So, what does this mean? We use your personal details for our legitimate business interests. Before doing this, though, we will also carefully consider and balance any potential impact on you and your rights.
Some typical examples of when we might use the approach are for, direct marketing, maintaining the security of our system, data analytics, enhancing, modifying or improving our services, identifying usage trends and determining the effectiveness of our campaigns.
Direct Marketing: We will endeavour to make sure our postal marketing is relevant for you, and tailored to your likely interests.
Analytics: To process your personal information for the purposes of customer analysis, assessment, profiling and direct marketing, on a personalised or aggregated basis, to help us to provide you with the most relevant information as long as this does not harm any of your rights and interests.
Research: To determine the effectiveness of promotional campaigns and advertising and to develop our products, services, systems and relationships with you.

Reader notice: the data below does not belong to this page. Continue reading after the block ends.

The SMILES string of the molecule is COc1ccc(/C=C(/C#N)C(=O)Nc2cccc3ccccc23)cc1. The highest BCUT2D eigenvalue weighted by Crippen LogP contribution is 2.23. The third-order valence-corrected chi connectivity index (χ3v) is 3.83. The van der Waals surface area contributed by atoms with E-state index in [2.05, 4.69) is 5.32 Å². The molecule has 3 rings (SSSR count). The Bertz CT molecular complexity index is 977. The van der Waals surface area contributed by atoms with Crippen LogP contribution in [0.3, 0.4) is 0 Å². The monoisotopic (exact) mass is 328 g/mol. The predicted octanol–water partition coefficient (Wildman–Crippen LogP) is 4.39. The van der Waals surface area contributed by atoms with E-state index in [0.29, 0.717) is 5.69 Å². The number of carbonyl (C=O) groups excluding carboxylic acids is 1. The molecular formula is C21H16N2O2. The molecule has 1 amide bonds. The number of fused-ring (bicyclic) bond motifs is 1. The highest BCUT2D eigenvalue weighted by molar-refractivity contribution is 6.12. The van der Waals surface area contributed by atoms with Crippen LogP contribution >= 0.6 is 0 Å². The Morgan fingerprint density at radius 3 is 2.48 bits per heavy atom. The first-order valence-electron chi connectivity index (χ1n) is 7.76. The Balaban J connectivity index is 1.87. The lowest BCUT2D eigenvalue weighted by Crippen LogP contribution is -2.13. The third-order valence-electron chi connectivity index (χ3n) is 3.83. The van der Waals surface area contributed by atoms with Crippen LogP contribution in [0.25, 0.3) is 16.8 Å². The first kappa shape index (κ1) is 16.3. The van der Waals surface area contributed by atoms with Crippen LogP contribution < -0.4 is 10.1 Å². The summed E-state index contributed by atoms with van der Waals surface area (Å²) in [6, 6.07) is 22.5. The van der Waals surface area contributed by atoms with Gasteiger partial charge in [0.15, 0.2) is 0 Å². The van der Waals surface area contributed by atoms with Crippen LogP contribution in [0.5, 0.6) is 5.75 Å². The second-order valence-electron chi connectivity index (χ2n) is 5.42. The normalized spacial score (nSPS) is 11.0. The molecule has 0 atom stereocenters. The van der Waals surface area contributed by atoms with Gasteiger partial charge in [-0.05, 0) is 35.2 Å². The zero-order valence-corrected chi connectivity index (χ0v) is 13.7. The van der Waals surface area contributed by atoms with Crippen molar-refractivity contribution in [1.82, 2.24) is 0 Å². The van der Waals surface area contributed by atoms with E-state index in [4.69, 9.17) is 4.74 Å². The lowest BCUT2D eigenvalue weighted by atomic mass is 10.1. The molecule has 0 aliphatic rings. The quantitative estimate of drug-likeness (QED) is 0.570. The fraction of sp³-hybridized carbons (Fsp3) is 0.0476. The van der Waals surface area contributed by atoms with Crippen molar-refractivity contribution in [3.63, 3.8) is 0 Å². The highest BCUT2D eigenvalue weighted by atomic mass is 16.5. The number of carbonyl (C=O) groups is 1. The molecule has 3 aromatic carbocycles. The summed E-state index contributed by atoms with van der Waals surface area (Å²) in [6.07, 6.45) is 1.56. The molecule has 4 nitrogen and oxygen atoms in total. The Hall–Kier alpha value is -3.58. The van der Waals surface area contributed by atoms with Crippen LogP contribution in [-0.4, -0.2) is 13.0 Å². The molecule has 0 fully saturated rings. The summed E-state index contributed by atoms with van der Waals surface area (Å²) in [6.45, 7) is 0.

Article 6(1)(f) in the GDPR gives legitimate interests as a lawful basis of processing where: “processing is necessary for the purposes of the legitimate interests pursued by the controller or by a third party except where such interests are overridden by the interests or fundamental rights and freedoms of the data subject which require protection of personal data, in particular where the data subject is a child.”
The ICO Guide to GDPR adds: “A wide range of interests may be legitimate interests. They can be your own interests or the interests of third parties, and commercial interests as well as wider societal benefits. They may be compelling or trivial, but trivial interests may be more easily overridden in the balancing test.”
When we process your personal information for our legitimate interests, we will consider and balance any potential impact on you and your rights under data protection and any other relevant law. Our legitimate business interests do not automatically override your interests – we will not use your personal data for activities where our interests are overridden by the impact on you.